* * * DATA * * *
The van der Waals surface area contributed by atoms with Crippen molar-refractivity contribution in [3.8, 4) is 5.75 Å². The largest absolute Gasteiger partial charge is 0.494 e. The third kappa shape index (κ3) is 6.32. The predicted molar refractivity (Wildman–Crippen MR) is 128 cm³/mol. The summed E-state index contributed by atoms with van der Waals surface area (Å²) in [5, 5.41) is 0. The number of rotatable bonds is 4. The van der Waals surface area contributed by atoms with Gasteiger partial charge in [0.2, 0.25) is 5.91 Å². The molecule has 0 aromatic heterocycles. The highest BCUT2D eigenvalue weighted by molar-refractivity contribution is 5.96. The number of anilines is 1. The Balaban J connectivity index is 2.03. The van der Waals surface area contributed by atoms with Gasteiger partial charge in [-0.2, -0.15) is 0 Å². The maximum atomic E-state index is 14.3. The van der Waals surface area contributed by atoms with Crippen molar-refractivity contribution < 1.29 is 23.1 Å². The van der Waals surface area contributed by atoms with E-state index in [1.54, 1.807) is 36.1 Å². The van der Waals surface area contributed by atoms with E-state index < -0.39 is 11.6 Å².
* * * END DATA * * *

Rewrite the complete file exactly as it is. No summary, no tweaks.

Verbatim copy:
The van der Waals surface area contributed by atoms with Crippen molar-refractivity contribution in [3.8, 4) is 5.75 Å². The largest absolute Gasteiger partial charge is 0.494 e. The third kappa shape index (κ3) is 6.32. The predicted molar refractivity (Wildman–Crippen MR) is 128 cm³/mol. The summed E-state index contributed by atoms with van der Waals surface area (Å²) in [5, 5.41) is 0. The number of rotatable bonds is 4. The van der Waals surface area contributed by atoms with Gasteiger partial charge in [0.2, 0.25) is 5.91 Å². The molecule has 0 aromatic heterocycles. The highest BCUT2D eigenvalue weighted by molar-refractivity contribution is 5.96. The number of anilines is 1. The Balaban J connectivity index is 2.03. The van der Waals surface area contributed by atoms with Gasteiger partial charge in [-0.2, -0.15) is 0 Å². The maximum atomic E-state index is 14.3. The van der Waals surface area contributed by atoms with Crippen molar-refractivity contribution < 1.29 is 23.1 Å². The van der Waals surface area contributed by atoms with E-state index in [1.54, 1.807) is 36.1 Å². The van der Waals surface area contributed by atoms with E-state index < -0.39 is 11.6 Å².